Publicly at least, they hesitate to forcefully protest a larger multiculturalism. To establish its credentials, a conservative foundation put out a magazine called Diversity edited by an African American with the name David S. They define themselves by their enthusiasm for multiculturalism—the more you support it the more virtuous you are.
Scholars have finally set about exploring and amending and expanding the notions of pluralism. Multiculturalism was not always so popular. Horace 3vl. Kallen, who virtually copyrighted the term cultural pluralism, stated in that the idea was "popular nowhere in the United States.
The End Of Utopia: Politics And Culture In An Age Of Apathy
Vast immigration and World War I aggravated the public's fears of foreigners; Americanization and assimilation, not pluralism and diversity, became the watchwords. We can "still argue about the details," but multiculturalism is here to stay; its victory is "complete. By the s, however "a sea change had taken place. Christopher Newfield and Avery F. Gordon, two University of California professors, rebuke Rush Limbaugh, the conservative commentator, for his attacks on multiculturalism, observing he "rightly feels marginal to a diversity that is becoming an accomplished fact in the realm of culture.
Diversity commands the mainstream; the conservative nay-sayer is on the margins.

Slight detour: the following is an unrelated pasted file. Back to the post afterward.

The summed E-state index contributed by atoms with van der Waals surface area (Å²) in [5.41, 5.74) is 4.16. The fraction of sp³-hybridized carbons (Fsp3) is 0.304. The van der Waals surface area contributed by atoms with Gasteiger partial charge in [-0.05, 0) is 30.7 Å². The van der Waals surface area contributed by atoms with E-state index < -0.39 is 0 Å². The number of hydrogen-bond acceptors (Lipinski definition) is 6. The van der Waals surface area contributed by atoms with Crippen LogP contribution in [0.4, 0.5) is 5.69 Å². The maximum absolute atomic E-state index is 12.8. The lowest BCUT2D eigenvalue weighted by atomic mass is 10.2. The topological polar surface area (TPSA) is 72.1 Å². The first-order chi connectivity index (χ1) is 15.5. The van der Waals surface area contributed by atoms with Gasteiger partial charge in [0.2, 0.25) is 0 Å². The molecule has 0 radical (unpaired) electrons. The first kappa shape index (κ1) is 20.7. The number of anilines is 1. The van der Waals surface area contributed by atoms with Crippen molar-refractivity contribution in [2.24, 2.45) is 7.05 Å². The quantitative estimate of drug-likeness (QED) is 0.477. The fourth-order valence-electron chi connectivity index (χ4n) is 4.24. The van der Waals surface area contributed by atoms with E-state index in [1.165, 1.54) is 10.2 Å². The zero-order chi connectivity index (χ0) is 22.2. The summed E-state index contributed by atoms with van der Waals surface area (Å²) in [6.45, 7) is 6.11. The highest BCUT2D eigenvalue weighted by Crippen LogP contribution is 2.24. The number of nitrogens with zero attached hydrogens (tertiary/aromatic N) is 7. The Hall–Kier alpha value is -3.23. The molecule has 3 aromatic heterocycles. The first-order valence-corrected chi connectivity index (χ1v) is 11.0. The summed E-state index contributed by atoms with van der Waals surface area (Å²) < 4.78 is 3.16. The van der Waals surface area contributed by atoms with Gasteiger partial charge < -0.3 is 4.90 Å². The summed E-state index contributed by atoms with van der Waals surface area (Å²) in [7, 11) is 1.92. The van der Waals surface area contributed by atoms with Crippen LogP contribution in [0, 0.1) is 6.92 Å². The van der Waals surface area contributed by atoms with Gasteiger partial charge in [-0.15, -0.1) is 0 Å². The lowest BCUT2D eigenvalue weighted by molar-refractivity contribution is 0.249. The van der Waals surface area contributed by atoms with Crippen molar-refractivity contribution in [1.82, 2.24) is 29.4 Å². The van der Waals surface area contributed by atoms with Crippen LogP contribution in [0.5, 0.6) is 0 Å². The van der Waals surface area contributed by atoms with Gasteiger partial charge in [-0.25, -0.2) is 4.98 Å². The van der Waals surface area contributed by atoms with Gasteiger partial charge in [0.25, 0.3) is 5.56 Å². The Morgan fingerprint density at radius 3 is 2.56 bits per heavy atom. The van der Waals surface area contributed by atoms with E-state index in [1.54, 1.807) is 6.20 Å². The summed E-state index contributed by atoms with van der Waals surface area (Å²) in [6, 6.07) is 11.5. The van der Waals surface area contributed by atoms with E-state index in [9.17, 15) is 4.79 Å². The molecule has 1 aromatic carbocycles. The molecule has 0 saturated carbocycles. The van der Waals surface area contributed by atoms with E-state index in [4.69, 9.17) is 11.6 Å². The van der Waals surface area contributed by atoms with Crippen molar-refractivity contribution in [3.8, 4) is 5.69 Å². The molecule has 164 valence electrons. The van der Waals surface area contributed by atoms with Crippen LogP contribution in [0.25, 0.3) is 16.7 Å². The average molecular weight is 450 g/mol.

How come? Has a program supported by Kallen and a few other dissenting intellectuals simply won everyone over? Has a new and varied immigration forced recognition of cultural diversity? Have cultural groups become more assertive and Americans more tolerant, liberal and cosmopolitan? Is the applause for multiculturalism a straightfoward success story, one of increasing enthusiasm for an increasingly diverse America? Or is it the result, as Nathan Glazer believes, of "the failure to bring a larger share of blacks into the common society? Multiculturalism also plugs a gaping intellectual hole.
Stripped of a radical idiom, robbed of a Utopian hope, liberals and leftists re- The Myth of Multiculturalism 33 treat in the name of progress to celebrate diversity. With few ideas on how a future should be shaped, they embrace all ideas. Pluralism becomes the catch-all, the alpha and omega of political thinking. Dressed up as multiculturalism, it has become the opium of disillusioned intellectuals, the ideology of an era without an ideology. The issue is not cultural pluralism itself.
Ideas of diversity and its kin: pluralism, variety, cultural pluralism and multiculturalism are neither false nor objectionable; on the contrary, they arc true and attractive.
Diversity characterizes the natural, physical and cultural worlds—and we generally take delight in differences, not uniformity. Most people, and probably most philosophers, prefer pluralism and diversity to totality and the absolute.